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Instrument Vendors Say Service Contracts Are Becoming More Valuable in Winning Business

Service revenue has become a crucial component of top-line growth for many capital equipment vendors, and as pharma dollars have been harder to come by over the past year and a half, several firms in the BCW Index have made efforts to expand or upgrade their service offerings.

Molecular biology tool vendors such as PerkinElmer, Waters, GE Healthcare, Agilent, and Molecular Devices, among others, have recently placed a greater emphasis on their service businesses by rolling out new programs, shifting resources to service offerings, or acquiring businesses. The primary goals of these efforts are to diversify their revenue streams while attracting new customers or retaining existing customers.

"It's my firm belief, and you probably have been seeing this within the industry, a lot of customers are moving toward decisions that are based on service rather than product," said Dusty Tenney, vice president and general manager of OneSource Laboratory Services for PerkinElmer.

"They're looking at the level of service, the quality of service, the cost of service — and from that standpoint it's extremely important in the sense that customers look at that as a significant criteria in their decision-making process, and as such, that will become a more significant determining factor in the retention of customers going forward," he told BioCommerce Week.

"They're looking at the level of service, the quality of service, the cost of service — and from that standpoint it's extremely important in the sense that customers look at that as a significant criteria in their decision-making process, and as such, that will become a more significant determining factor in the retention of customers going forward."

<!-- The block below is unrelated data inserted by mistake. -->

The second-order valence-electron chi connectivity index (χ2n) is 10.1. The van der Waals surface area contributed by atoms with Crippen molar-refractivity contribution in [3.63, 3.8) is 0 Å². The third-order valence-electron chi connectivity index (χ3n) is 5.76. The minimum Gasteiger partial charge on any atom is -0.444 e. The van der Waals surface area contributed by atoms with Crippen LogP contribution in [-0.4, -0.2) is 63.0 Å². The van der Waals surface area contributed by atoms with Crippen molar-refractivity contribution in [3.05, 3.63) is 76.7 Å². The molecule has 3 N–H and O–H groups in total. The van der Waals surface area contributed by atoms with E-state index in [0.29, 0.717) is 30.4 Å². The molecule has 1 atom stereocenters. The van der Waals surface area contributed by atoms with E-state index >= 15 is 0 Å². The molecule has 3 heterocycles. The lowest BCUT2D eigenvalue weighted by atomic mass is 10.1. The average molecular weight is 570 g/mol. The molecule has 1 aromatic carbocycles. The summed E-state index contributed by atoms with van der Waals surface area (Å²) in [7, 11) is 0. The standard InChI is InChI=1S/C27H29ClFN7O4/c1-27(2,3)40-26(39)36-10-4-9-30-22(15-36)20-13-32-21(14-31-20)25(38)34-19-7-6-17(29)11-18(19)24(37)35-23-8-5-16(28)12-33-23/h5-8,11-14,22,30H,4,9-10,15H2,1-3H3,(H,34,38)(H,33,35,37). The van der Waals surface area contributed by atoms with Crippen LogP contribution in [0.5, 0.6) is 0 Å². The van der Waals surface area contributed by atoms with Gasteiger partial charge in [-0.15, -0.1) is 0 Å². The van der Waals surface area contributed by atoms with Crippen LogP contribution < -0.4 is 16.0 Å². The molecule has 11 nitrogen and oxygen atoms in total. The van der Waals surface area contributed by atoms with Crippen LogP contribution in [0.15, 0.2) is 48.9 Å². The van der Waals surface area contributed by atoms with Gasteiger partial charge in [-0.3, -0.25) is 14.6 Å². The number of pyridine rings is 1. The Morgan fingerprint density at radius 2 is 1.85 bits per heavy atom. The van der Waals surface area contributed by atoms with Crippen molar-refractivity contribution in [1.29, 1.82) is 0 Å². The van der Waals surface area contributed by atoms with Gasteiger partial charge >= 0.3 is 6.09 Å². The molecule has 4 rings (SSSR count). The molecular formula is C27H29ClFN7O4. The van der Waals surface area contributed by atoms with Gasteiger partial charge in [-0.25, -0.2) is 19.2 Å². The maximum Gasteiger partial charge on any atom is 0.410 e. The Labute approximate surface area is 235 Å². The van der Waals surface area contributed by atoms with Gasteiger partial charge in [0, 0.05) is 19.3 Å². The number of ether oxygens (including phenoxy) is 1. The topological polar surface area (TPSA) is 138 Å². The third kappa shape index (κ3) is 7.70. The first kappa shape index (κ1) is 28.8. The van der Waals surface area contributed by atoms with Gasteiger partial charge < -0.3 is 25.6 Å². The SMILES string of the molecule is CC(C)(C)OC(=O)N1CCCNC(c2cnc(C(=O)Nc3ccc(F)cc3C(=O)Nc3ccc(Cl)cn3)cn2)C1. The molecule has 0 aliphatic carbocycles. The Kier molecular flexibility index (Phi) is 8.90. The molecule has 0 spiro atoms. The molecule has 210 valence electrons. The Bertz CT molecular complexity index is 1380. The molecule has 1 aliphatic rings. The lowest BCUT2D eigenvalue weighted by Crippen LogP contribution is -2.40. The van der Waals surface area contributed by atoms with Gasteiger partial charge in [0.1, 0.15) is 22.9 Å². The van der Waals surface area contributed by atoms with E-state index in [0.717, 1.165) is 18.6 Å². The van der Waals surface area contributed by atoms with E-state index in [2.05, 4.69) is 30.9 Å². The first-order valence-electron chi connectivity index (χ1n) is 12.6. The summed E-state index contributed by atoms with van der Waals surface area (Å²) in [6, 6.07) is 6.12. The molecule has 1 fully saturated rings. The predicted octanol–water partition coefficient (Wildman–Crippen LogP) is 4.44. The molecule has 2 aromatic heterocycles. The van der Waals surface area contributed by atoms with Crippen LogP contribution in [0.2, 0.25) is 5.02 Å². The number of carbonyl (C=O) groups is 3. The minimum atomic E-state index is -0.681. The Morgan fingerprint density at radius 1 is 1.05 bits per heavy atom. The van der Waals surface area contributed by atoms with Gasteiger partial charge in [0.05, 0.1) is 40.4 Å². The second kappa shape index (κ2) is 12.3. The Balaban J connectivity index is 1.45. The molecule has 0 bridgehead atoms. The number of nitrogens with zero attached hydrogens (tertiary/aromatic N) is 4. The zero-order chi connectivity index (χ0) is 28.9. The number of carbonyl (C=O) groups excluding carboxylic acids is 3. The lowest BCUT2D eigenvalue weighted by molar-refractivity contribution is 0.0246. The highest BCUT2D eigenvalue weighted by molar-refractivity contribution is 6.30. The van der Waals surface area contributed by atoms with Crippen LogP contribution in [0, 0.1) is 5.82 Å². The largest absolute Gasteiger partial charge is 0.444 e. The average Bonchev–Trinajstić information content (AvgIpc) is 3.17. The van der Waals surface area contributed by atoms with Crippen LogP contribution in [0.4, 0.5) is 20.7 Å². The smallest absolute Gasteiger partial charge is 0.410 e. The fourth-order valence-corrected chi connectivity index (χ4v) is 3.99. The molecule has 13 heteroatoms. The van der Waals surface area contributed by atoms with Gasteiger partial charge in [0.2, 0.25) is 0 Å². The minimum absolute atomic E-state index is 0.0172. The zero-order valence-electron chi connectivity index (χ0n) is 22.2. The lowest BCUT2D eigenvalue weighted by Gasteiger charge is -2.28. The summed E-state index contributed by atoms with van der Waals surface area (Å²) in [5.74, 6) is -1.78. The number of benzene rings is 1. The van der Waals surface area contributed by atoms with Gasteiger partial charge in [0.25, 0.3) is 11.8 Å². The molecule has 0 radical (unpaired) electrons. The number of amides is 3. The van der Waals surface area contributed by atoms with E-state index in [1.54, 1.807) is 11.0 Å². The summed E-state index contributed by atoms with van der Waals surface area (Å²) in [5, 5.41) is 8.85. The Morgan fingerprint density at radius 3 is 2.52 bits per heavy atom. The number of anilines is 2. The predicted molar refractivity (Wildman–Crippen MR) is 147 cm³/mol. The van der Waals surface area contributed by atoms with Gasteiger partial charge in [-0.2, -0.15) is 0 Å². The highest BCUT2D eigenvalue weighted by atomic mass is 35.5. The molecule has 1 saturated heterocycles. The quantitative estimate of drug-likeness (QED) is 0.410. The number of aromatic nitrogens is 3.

According to Tenney, OneSource is one component of PerkinElmer's $250-million per year service business. The firm posted overall revenue of $1.47 billion in 2005.

"Part of making such high-tech products means you really need to have strong service and support for them, otherwise your customers aren't going to be successful," said Judy Masucci, director of marketing for Fisher unit Cellomics. "From that perspective, service and support is vital to promote the success of the product as well as the success of the customer."

Service contracts, like reagents and other consumables, provide a steady revenue stream for capital equipment vendors. From the customer's perspective, "you've got a two, or a three, or a four hundred thousand dollar piece of equipment that you don't want to take the risk of breaking down and having to pay for it," said Masucci. "A lot of the time the service and support contract becomes an insurance policy."

She noted, however, that "the goal of the manufacturers is over time to make products easier to use and more reliable so they don't have a high hands-on need for service."

Targeting Service Contracts Through Alliances and Acquisitions

Two weeks ago, Cellomics announced that it would provide service and maintenance for Beckman Coulter's cell imaging instruments that have been placed with at least a dozen customers (see BioCommerce Week 6/21/2006).

In addition to providing Cellomics with a revenue stream and an opportunity to sell complementary reagents, the deal also may enable Cellomics to eventually supplement or replace Beckman's IC 100 with a Cellomics instrument.

Alliances, such as the one inked by Cellomics with Beckman, is one way for capital equipment vendors to get their foot in the door of a new customer. Another way is through an acquisition — which is what PerkinElmer did earlier this month.

The firm acquired Clinical & Analytical Service Solutions (C&A), which specializes in managing the maintenance of scientific equipment. C&A, which brought in 2005 revenue of $7.5 million, will become part of PerkinElmer's OneSource service offering within its laboratory services business.

The deal brought PerkinElmer about 30 customer accounts it previously did not have, two or three of which "are of significant note — top 10 biopharmaceutical companies," Tenney said.